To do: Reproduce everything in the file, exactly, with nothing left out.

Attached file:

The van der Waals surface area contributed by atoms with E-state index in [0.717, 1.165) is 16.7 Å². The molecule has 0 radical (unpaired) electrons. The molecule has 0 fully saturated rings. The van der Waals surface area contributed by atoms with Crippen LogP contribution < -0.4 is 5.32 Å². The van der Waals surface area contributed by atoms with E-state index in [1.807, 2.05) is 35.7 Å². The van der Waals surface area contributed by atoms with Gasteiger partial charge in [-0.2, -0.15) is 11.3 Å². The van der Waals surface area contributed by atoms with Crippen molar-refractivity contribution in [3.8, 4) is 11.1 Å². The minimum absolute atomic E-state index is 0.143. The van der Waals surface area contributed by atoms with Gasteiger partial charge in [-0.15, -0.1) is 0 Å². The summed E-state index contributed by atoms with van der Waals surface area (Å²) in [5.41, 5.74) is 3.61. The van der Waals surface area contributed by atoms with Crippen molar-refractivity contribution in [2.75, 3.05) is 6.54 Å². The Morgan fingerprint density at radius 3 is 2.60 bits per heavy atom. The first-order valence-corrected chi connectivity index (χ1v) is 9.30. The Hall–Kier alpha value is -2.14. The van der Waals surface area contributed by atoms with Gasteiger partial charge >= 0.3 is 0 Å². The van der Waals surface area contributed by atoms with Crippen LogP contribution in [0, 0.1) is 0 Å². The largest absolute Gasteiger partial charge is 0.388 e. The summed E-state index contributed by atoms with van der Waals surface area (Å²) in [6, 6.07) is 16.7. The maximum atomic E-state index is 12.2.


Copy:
The van der Waals surface area contributed by atoms with E-state index in [0.717, 1.165) is 16.7 Å². The molecule has 0 radical (unpaired) electrons. The molecule has 0 fully saturated rings. The van der Waals surface area contributed by atoms with Crippen LogP contribution < -0.4 is 5.32 Å². The van der Waals surface area contributed by atoms with E-state index in [1.807, 2.05) is 35.7 Å². The van der Waals surface area contributed by atoms with Gasteiger partial charge in [-0.2, -0.15) is 11.3 Å². The van der Waals surface area contributed by atoms with Crippen molar-refractivity contribution in [3.8, 4) is 11.1 Å². The minimum absolute atomic E-state index is 0.143. The van der Waals surface area contributed by atoms with Gasteiger partial charge in [-0.15, -0.1) is 0 Å². The summed E-state index contributed by atoms with van der Waals surface area (Å²) in [5.41, 5.74) is 3.61. The van der Waals surface area contributed by atoms with Crippen molar-refractivity contribution in [2.75, 3.05) is 6.54 Å². The Morgan fingerprint density at radius 3 is 2.60 bits per heavy atom. The first-order valence-corrected chi connectivity index (χ1v) is 9.30. The Hall–Kier alpha value is -2.14. The van der Waals surface area contributed by atoms with Gasteiger partial charge >= 0.3 is 0 Å². The van der Waals surface area contributed by atoms with Crippen LogP contribution in [0, 0.1) is 0 Å². The largest absolute Gasteiger partial charge is 0.388 e. The summed E-state index contributed by atoms with van der Waals surface area (Å²) in [6, 6.07) is 16.7. The maximum atomic E-state index is 12.2.